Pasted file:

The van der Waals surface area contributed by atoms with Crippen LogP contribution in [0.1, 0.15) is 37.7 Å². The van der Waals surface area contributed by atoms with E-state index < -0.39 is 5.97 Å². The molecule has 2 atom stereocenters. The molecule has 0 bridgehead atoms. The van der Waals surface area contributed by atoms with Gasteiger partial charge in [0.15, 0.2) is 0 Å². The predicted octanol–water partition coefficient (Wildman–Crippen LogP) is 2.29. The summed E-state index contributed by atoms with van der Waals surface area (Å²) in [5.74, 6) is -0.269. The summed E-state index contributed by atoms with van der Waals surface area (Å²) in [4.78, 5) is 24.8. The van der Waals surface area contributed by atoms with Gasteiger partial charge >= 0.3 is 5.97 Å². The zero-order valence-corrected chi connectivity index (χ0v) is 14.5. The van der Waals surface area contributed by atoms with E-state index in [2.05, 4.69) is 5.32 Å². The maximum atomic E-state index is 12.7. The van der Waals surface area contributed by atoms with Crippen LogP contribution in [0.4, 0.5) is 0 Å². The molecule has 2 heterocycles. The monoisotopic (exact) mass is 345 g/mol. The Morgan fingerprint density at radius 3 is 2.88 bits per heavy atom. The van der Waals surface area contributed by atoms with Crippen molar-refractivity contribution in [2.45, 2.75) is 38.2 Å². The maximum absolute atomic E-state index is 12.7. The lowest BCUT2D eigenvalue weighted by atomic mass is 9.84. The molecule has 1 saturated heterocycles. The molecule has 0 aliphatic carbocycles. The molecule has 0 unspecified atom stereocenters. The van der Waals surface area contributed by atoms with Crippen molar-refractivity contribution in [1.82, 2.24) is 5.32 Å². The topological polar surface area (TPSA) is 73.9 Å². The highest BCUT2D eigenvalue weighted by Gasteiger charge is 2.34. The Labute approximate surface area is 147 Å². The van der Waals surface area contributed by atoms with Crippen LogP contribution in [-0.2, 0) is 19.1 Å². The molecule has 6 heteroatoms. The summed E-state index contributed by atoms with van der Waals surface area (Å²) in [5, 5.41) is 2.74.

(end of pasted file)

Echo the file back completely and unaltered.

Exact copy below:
The van der Waals surface area contributed by atoms with Crippen LogP contribution in [0.1, 0.15) is 37.7 Å². The van der Waals surface area contributed by atoms with E-state index < -0.39 is 5.97 Å². The molecule has 2 atom stereocenters. The molecule has 0 bridgehead atoms. The van der Waals surface area contributed by atoms with Gasteiger partial charge in [0.15, 0.2) is 0 Å². The predicted octanol–water partition coefficient (Wildman–Crippen LogP) is 2.29. The summed E-state index contributed by atoms with van der Waals surface area (Å²) in [5.74, 6) is -0.269. The summed E-state index contributed by atoms with van der Waals surface area (Å²) in [4.78, 5) is 24.8. The van der Waals surface area contributed by atoms with Gasteiger partial charge >= 0.3 is 5.97 Å². The zero-order valence-corrected chi connectivity index (χ0v) is 14.5. The van der Waals surface area contributed by atoms with E-state index in [2.05, 4.69) is 5.32 Å². The maximum atomic E-state index is 12.7. The van der Waals surface area contributed by atoms with Crippen LogP contribution in [0.4, 0.5) is 0 Å². The molecule has 2 heterocycles. The monoisotopic (exact) mass is 345 g/mol. The Morgan fingerprint density at radius 3 is 2.88 bits per heavy atom. The van der Waals surface area contributed by atoms with Crippen molar-refractivity contribution in [2.45, 2.75) is 38.2 Å². The maximum absolute atomic E-state index is 12.7. The lowest BCUT2D eigenvalue weighted by atomic mass is 9.84. The molecule has 1 saturated heterocycles. The molecule has 0 aliphatic carbocycles. The molecule has 0 unspecified atom stereocenters. The van der Waals surface area contributed by atoms with Crippen molar-refractivity contribution in [1.82, 2.24) is 5.32 Å². The topological polar surface area (TPSA) is 73.9 Å². The highest BCUT2D eigenvalue weighted by Gasteiger charge is 2.34. The Labute approximate surface area is 147 Å². The van der Waals surface area contributed by atoms with Crippen LogP contribution in [-0.2, 0) is 19.1 Å². The molecule has 6 heteroatoms. The summed E-state index contributed by atoms with van der Waals surface area (Å²) in [5, 5.41) is 2.74.